Thereupon, the Respondent filed a new set of amended claims as auxiliary request 4, and the Appellant did not object to the late filing thereof. Regarding this request, the debate then focused inter alia on the issue of inventive step in the light of document D1.

Claim 1 of the set of claims according to said newly filed auxiliary request 4 filed at the oral proceedings differs from claim 1 according to the main request insofar as it relates more specifically to (changes made apparent by the Board):

"1. A method of treating a metal or metallic surface comprising copper ... comprising ...

at least one inorganic chloride salt in an amount [deleted: of] from [deleted: about] 0.2 to [deleted: about] 3.0 percent by weight".

IX. The Appellant requested that the decision under appeal be set aside and that the European patent be revoked.

The Respondent requested that the decision under appeal be set aside and the patent be maintained in amended form on the basis of the claims according to any of the main request, auxiliary request 1, auxiliary request 2 or auxiliary request 3, all filed with letter dated 18 September 2012, or according to auxiliary request 4 (claims 1 to 16) filed at the oral proceedings before the Board.

X. The arguments of the parties of relevance here can be summarised as follows:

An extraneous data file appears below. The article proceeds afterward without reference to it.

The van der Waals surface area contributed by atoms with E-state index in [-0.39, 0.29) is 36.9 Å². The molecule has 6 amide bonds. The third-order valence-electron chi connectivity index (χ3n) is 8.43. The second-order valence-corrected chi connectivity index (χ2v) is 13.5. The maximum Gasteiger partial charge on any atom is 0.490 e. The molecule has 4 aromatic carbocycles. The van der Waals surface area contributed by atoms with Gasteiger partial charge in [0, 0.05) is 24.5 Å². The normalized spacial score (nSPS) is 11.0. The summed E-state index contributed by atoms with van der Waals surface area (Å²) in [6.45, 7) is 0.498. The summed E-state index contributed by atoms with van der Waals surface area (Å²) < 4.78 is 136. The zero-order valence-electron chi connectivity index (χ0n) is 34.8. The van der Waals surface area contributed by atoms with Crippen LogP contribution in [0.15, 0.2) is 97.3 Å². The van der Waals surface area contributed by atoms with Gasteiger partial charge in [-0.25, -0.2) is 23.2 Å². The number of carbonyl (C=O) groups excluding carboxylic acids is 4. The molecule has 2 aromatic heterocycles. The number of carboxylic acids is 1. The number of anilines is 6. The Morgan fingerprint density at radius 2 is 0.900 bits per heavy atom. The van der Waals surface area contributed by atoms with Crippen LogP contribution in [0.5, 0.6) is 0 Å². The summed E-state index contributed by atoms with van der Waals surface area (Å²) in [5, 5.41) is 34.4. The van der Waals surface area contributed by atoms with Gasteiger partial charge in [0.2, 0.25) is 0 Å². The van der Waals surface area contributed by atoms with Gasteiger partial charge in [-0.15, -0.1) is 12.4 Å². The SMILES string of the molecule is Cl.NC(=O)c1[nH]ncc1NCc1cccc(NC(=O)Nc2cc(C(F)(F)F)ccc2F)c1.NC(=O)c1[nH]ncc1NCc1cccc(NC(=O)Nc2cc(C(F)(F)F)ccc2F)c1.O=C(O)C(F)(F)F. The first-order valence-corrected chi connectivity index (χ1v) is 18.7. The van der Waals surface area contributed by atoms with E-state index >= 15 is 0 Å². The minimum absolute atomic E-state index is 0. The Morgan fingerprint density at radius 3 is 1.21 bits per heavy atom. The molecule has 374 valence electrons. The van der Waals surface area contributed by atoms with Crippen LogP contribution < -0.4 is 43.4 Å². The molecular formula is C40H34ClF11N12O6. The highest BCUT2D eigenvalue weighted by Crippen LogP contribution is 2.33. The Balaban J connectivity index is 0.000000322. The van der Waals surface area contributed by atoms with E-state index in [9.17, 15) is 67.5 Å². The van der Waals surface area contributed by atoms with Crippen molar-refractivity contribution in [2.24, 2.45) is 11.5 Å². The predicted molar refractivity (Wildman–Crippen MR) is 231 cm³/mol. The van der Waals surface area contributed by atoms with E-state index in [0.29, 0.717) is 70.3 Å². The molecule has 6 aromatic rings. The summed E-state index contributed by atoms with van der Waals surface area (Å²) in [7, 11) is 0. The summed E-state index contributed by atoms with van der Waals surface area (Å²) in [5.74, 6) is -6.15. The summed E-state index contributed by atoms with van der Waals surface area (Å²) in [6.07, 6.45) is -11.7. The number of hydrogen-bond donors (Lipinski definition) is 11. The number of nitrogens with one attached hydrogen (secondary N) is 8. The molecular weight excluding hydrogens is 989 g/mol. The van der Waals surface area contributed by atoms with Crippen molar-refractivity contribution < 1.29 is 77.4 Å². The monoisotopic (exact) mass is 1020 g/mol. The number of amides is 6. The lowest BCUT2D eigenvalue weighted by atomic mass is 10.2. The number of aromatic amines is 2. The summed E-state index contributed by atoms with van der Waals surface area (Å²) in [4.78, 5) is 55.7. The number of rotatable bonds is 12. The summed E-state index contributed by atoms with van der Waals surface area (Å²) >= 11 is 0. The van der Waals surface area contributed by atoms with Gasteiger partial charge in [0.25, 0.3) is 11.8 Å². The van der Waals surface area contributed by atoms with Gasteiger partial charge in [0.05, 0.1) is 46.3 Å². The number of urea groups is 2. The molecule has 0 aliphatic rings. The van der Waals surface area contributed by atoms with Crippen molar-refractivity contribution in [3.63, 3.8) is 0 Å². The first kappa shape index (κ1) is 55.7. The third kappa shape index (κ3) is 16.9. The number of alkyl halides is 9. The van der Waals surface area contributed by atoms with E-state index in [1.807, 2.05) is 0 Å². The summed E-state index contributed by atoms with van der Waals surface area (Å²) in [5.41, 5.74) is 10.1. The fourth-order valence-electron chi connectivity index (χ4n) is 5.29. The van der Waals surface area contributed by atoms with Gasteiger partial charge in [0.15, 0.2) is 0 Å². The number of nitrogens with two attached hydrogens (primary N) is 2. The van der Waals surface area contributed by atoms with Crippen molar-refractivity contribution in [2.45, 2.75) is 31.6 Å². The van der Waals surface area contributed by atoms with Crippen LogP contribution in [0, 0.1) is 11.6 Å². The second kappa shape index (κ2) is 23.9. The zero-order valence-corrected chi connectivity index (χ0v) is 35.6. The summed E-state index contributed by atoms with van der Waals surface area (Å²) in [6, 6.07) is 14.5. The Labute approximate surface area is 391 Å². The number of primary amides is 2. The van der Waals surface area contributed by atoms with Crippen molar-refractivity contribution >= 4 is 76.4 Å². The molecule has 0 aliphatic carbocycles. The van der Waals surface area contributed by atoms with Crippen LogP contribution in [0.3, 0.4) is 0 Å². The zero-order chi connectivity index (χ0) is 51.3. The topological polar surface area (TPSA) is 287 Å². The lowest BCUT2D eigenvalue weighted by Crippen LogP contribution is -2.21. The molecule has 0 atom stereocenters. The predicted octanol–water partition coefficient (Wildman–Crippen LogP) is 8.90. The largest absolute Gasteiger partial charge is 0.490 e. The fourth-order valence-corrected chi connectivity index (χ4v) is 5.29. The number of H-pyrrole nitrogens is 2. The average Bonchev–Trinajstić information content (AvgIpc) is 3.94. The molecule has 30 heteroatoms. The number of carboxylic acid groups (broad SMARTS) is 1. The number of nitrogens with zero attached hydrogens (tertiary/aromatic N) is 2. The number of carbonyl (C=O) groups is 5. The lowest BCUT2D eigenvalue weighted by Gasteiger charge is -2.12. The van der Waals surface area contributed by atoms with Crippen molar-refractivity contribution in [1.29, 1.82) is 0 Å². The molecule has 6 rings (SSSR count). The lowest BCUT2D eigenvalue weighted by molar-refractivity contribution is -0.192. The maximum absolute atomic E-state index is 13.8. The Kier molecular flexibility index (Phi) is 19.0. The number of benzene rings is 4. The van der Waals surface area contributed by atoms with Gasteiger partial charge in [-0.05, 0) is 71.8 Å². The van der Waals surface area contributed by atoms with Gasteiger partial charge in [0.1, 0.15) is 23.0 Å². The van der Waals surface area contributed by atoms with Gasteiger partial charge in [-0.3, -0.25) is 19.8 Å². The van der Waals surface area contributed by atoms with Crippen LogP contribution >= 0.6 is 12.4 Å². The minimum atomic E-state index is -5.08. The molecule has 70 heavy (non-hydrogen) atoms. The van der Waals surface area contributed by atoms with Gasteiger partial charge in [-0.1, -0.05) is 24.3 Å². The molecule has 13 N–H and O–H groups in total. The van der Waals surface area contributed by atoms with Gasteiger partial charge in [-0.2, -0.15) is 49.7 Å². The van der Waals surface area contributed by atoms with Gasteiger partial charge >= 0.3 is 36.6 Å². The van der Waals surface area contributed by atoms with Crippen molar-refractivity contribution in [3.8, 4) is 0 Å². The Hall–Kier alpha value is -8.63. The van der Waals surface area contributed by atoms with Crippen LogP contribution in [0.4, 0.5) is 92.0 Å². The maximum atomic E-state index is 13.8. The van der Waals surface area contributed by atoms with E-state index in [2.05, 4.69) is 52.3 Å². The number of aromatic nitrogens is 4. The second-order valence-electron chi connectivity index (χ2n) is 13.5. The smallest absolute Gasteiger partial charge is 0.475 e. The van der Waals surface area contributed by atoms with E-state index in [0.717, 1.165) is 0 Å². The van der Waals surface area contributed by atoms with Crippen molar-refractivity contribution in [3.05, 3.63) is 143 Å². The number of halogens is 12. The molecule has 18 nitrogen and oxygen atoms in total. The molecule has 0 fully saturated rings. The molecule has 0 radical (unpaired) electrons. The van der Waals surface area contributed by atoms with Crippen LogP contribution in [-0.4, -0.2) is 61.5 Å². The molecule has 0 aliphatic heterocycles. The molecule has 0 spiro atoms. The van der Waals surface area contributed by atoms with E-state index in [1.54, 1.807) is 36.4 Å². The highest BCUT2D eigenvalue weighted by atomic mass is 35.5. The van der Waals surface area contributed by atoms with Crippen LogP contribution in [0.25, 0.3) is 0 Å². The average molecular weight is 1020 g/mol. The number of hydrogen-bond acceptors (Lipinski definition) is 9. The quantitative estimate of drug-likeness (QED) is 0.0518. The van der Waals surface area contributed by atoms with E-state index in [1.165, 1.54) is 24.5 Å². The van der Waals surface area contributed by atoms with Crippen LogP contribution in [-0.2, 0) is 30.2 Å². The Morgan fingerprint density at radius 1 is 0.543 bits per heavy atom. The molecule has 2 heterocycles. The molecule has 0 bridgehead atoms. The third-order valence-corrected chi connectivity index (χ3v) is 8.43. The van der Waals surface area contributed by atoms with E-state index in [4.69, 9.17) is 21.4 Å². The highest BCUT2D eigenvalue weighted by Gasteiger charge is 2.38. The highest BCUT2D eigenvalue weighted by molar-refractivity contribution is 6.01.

The Appellant submitted that

- the concentration range "about 1.5 to about 3.0 percent weight" for the "at least one inorganic chloride salt" as defined in the independent claims 1 according to the Respondent's auxiliary requests 1, 2 and 3 was not supported by the application as originally filed; therefore, these claims contravened the requirements of Article 123(2) EPC;

- as regards inventive step of the subject-matter of claim 1 according to Respondent's auxiliary request 4 (or according to its main request), the method of treating a metal or metallic surface comprising copper by applying an effective amount of the composition disclosed on page 7 of document D1 represented the closest prior art; this document concerned inter alia the treatment of household metal surfaces having a shiny finish, which thus included copper containing surfaces, for removing grease or oily soil and providing disinfection, and the composition disclosed on page 7 differed from that used in claim 1 at issue only insofar as it required a broader concentration range for the inorganic chloride salt and did not contain necessarily an organic solvent constituent;